I spent a long part of my working life with Texas Instruments – a fantastic company for whom I have the greatest respect and affection. I learned a huge amount there – mostly from what the company got right, but, very occasionally, from what it got wrong.
Cast your mind back to the early 1980s – more specifically, August 21, 1981. Does that ring a bell with you? Let me help you: it was the launch date of one of the most revolutionary computer systems ever – one that went a long way towards transforming the world into what we know today. I’m talking, of course, about the IBM PC.
It wasn’t its powerful 4.77MHz 8088 processor, its memory that was expandable to a huge 256kB or its high resolution 320 x 200 (CGA) resolution screen that made it remarkable. First, it was remarkable because the world’s largest computer company had given legitimacy to a category that had existed for some time, if mainly for hobbyists. (This against a backdrop of IBM’s president, Thomas Watson, having predicted in 1943 that “There is a world market for maybe five computers” and DEC founder Ken Olsen saying, in 1977, that he could see “no reason anyone would want a computer in their home”.)
Second, it was remarkable because it featured an open architecture – an amazing departure for a company that was at the time well versed in the dark arts of keeping its customers loyal. Open architecture meant that, in no time at all, you could get any number of peripherals for it – greatly expanding its utility.
TI saw an opportunity, and hatched a plan to launch a competitor. TI has always – rightly – prided itself on its technology, and TI engineers knew they could build something better. (It had already launched the 99/4A, the world’s first 16-bit home computer). Specifically, they wanted it to support even higher resolution graphics than CGA.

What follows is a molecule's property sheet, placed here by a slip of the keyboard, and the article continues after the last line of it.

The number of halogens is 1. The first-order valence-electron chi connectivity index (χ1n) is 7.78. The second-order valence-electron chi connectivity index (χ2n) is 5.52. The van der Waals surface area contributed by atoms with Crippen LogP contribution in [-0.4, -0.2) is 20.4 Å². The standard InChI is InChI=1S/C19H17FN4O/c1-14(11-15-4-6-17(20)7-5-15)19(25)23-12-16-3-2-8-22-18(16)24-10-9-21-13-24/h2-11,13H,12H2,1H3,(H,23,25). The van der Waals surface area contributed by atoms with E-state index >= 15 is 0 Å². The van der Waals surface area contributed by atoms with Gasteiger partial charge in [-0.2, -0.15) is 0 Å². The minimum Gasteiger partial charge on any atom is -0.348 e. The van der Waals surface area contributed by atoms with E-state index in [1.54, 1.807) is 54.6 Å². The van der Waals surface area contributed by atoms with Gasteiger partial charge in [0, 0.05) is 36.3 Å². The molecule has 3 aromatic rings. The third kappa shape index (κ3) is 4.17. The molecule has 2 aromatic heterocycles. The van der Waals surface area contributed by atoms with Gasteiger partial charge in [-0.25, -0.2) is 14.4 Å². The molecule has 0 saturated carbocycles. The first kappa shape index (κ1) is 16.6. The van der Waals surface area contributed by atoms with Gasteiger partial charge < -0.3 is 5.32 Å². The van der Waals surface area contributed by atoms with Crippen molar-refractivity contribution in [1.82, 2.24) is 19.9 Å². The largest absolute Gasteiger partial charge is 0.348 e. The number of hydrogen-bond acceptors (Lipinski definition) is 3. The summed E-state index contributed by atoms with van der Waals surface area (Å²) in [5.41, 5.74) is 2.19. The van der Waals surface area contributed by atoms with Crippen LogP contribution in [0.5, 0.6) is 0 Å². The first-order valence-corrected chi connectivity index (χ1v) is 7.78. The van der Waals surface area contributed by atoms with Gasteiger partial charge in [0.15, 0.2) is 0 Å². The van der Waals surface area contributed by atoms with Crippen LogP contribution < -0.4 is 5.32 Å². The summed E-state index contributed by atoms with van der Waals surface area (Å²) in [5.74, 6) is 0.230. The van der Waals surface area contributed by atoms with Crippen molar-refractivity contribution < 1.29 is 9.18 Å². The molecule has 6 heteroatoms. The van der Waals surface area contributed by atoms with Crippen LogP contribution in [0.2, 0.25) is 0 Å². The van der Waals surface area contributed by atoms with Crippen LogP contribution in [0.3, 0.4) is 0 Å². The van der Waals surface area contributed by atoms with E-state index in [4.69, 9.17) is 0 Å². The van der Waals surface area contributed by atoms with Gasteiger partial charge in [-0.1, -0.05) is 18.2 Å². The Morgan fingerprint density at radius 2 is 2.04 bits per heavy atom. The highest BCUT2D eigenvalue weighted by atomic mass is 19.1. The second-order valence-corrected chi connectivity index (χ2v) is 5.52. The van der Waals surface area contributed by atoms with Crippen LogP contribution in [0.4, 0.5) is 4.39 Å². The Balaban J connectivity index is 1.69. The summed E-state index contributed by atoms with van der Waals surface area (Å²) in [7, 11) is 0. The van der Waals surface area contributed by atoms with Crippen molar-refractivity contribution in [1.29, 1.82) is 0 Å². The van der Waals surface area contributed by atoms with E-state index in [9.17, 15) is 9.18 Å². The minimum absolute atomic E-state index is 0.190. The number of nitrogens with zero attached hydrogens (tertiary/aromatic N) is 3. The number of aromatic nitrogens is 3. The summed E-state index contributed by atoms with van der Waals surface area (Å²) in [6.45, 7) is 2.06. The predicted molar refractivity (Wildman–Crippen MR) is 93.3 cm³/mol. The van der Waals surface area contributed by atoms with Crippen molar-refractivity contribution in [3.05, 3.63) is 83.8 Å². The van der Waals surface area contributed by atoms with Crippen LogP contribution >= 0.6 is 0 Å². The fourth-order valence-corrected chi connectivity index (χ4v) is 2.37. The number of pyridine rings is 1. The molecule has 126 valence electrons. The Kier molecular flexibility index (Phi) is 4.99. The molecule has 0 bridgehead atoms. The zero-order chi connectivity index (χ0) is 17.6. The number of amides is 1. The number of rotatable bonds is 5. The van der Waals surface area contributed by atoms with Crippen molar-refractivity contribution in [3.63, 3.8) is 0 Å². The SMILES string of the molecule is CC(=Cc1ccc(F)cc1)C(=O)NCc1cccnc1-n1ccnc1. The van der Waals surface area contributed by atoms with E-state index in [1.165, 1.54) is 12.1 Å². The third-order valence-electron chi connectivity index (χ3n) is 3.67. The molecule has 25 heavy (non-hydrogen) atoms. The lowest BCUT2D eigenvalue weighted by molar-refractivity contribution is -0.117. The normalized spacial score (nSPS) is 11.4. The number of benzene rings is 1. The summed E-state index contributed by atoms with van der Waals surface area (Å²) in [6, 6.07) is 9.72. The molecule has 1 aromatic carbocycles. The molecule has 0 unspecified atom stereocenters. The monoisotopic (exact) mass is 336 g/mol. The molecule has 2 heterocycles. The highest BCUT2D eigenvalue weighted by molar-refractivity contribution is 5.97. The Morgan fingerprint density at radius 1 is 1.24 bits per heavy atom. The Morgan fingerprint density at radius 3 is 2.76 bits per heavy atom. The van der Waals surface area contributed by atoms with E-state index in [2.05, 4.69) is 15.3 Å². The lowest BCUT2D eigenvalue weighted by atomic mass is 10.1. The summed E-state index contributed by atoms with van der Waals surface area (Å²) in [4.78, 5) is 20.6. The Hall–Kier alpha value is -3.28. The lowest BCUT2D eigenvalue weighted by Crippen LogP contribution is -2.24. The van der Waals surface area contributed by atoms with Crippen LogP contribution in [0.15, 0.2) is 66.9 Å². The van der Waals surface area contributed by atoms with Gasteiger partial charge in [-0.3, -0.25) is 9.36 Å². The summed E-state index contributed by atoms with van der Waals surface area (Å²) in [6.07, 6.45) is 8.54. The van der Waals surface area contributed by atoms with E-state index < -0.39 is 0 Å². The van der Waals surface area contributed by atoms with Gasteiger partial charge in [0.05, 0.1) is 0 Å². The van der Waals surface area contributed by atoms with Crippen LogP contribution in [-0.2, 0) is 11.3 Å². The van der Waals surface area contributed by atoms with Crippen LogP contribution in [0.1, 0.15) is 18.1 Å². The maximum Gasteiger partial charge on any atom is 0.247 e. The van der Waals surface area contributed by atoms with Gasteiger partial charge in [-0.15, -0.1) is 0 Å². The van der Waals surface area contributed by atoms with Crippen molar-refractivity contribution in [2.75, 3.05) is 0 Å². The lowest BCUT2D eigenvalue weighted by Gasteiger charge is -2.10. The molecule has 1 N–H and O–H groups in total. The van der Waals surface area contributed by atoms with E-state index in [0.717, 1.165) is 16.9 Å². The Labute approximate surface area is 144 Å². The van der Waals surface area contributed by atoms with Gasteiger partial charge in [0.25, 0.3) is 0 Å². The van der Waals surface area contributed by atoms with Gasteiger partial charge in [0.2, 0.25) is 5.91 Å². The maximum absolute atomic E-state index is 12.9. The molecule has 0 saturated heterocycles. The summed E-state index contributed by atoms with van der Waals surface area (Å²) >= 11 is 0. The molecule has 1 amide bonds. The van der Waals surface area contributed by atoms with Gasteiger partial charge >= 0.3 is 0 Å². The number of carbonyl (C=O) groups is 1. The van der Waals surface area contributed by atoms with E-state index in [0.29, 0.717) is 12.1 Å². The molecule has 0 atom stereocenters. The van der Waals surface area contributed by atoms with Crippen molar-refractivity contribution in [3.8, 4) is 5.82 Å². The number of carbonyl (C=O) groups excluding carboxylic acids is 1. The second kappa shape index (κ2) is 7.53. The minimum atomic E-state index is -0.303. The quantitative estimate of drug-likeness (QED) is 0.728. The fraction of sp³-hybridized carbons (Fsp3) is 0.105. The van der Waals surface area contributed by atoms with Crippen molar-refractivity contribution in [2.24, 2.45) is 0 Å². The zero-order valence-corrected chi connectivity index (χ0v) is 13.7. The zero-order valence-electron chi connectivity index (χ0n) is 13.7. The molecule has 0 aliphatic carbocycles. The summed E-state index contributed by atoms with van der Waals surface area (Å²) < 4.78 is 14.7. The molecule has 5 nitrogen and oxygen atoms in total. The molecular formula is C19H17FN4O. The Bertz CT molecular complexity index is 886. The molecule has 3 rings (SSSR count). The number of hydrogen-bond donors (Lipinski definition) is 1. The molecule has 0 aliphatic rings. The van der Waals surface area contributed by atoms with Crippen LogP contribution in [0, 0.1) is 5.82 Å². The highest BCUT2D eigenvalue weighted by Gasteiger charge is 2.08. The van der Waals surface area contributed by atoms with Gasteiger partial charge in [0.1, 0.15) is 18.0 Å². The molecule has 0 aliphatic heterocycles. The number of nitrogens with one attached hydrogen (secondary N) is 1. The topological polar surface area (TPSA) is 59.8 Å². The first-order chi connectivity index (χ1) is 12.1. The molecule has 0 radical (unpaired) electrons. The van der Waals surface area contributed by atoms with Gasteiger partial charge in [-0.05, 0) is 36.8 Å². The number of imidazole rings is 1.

There was a downside to what TI planned to do, however. Building a better computer would make it very slightly incompatible with IBM’s version. The company reasoned that customers would happily forego that compatibility in order to get something superior.
However: a number of TI engineers disagreed with the design approach, believing that compatibility was essential for success. They were outvoted – and, because they believed so strongly in their case, they left to set up their own company.
Thus it was that the TI Professional Computer (TIPC) with its 720 x 300 resolution color screen and its portable (28lbs was portable back then…) equivalent, the TIPPC, were launched in January 1983.
To cut a long story short: it bombed. Why? Because companies were buying IBM PCs to take advantage of Lotus 1-2-3, Ashton-Tate’s database software and the EasyWriter word processor. While the TIPC launched with all three, it was uneconomical for those companies to modify their software when subsequent releases were made – and for TI to pay them to do it. Had the TIPC been 100% compatible with the IBM PC, the port would have been straightforward and cost-free. Lack of software was largely what killed TI’s product.
TI persisted with the TIPC for a while, and had limited success. However, limited success was far from what those engineers who left the company enjoyed. The company they founded was Compaq.
All of which goes to show that the latest and greatest technology is often of secondary importance to customers if they end up forfeiting other things they really care about – like compatibility, interoperability and upgradability. At Abaco, we like to think we have that balance right.
In part two, I’ll look at another example of how misunderstanding why customers buy what they do can lead to suboptimal product development decisions.